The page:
Quinoa Salad With Chicken

A perfectly portable dish that combines protein, grains and fruit.
Online Jewish Week Columnist

Very often the recipe ideas that appeal to me most are the practical ones - the ones I can pack up in a plastic container, stick in my bag and bring to work, without worrying about it being squished, about it needing reheating or about it needing to be eaten immediately. Plus dishes like this, which combine protein, grains and a little fruit for a well balanced meal, are top on my list of easy dinners.

Chicken, Apple and Quinoa Salad

Volkswagen Gives $1 Million To ADL

Jewish Week Online Columnist

Volkswagen on Tuesday announced a commitment of one million dollars to the Anti-Defamation League to strengthen its anti-bias education efforts and help fight anti-Semitism.

The president/CEO of Volkswagen Group of America, Jonathan Browning, made the announcement last week (Nov. 8) at an ADL awards dinner in the Waldorf-Astoria.

Tim Boxer

A Historic Day In Germany

Staff Writer

A college town/industrial city in western Germany, Speyer has a Jewish history that is about a thousand years old. Its Jewish community, one of the primary sites of Jewish settlement during the time of the Holy Roman Empire, experienced pogroms and expulsions, refuge and rebirth.

Last week Speyer Jewry made history again.

With the president of Germany in attendance, the city’s small Jewish community of a few score people inaugurated a new synagogue, replacing a building destroyed on Kristallnacht 73 years ago.

Photo By Getty Images

The Quieter Caribbean

Travel Writer

The smallest nation in the Americas still looks, in many respects, the way it must have looked in 1492, when Christopher Columbus glided by.

One of the islands resembled St. Christopher, to his way of thinking, so Columbus named it after himself. The other, a volcanic peak capped with frothy white clouds, looked snowy from afar — “nieves” to the Spanish crewmen.

A peaceful panorama of St. Kitts. St. Kitts Tourism

The Persistence Of ‘The Protocols’

Staff Writer

“The Protocols of the Elders of Zion” are perhaps the best proof that the Nazis’ “Big Lie” theory — tell something long enough and loud enough, and some people are sure to believe it  is true.
A fabrication of the Russian Secret Police between 1897 and 1903, the documents described a putative Jewish plot to take over the world. Their speciousness repeatedly proven over the years, they continue to fuel anti-Semitism: in Nazi Germany, in communist Russia, in anti-Semitic Arab countries, in the writings of Western racists and so on.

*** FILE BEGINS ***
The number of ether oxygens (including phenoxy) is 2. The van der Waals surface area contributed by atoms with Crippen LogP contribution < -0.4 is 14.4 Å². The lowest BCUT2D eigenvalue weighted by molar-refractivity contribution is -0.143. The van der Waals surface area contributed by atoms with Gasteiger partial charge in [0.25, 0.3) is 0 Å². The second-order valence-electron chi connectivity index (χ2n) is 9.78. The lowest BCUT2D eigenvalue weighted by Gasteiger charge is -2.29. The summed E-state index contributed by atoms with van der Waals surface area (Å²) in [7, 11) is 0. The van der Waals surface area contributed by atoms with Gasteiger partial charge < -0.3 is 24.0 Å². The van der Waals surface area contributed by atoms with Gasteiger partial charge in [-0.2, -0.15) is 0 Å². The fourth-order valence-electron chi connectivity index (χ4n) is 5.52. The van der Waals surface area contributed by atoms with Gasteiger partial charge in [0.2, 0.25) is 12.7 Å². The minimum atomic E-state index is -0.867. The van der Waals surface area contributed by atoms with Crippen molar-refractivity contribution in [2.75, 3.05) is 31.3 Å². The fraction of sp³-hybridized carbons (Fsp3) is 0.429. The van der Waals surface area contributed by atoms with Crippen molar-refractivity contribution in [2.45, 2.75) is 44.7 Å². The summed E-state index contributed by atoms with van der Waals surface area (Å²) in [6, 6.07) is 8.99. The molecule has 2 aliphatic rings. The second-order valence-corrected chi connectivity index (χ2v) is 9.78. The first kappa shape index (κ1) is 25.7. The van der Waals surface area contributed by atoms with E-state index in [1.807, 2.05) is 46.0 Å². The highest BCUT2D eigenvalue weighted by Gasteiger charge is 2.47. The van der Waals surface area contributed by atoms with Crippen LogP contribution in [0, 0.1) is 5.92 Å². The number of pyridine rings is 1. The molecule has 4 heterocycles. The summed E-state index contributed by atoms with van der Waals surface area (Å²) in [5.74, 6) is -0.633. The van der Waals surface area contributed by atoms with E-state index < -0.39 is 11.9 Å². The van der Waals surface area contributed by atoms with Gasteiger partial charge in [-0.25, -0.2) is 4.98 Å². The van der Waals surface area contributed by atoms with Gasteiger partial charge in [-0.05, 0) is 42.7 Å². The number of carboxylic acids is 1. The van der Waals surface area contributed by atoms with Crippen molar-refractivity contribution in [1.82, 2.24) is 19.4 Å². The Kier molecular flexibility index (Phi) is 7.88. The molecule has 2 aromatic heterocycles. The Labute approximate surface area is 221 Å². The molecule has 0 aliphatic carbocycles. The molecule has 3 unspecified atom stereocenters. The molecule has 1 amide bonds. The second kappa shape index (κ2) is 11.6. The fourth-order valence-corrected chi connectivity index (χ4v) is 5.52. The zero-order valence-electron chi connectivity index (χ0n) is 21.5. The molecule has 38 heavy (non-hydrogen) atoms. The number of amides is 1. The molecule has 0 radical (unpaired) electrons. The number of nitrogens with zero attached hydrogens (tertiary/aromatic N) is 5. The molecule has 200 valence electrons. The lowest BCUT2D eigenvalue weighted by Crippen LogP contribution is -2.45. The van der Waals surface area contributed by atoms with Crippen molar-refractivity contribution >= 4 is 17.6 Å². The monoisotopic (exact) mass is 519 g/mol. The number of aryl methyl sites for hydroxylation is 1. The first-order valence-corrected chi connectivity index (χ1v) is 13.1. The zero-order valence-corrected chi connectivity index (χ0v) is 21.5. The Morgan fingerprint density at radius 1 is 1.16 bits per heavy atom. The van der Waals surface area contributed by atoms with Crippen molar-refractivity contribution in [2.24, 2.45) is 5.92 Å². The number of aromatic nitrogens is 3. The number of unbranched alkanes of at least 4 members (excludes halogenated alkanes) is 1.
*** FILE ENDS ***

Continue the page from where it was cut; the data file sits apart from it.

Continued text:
Despite proof that they are a forgery, the claims of the anti-Semitic “Protocols” continue to be believed, even by religious lea

A Persian-American Thanksgiving

Special To The Jewish Week

Thanksgiving Day always brings Bibi to mind. Bibi, which in Farsi means Grandma, was what my children and all her other grandchildren called my mother. She would buy the very largest turkey she could find, tightly stuff it with saffroned Persian rice, bake endless apple pies and always made sure there were grilled corn-on-the cob, bountiful bowls of jumbo sweet potatoes and even cranberry sauce, which was placed smack in the center of the table. Cranberry sauce was totally unappealing to our Persian palettes and every year was left untouched.

Saffron rice and cranberry sauce: The author’s mother and father.

Triple-Chocolate Chunk Cinnamon Cookies

Take a big bite of this decadent, chewy cookie
Online Jewish Week Columnist

If you ask most people what their favorite cookie is, you'll get a resounding: chocolate chip. And while the classic is nothing to joke around about, switching things up with a little hint of cinnamon and three (yes, three!) types of chocolate brings the traditional to an even more exciting level.

Chilling the dough in the fridge before use allows the flavors to develop even further, and baking the cookies until they just have the slightest brown tint gets them to stay deliciously chewy for days to come.

Triple-Chocolate Chunk Cinnamon Cookies. Photo by Amy Spiro

The Shame of Penn State


There are many things in this world that are sad, and there are some things that are sadder than others.  But within that hierarchy, there is nothing sadder, in my humble opinion, than the willful abuse of children.  When those who are least able to defend themselves physically and emotionally are allegedly subjected to the most horrific kind of victimization, then we intuitively know that we have reached the bottom of the barrel of human behavior.  No child should have to suffer that indignity, and live with that shame and psychic pain.

Rabbi Gerald C. Skolnik is spiritual leader of Forest Hills Jewish Center, and Vice-President of the Rabbinical Assembly.
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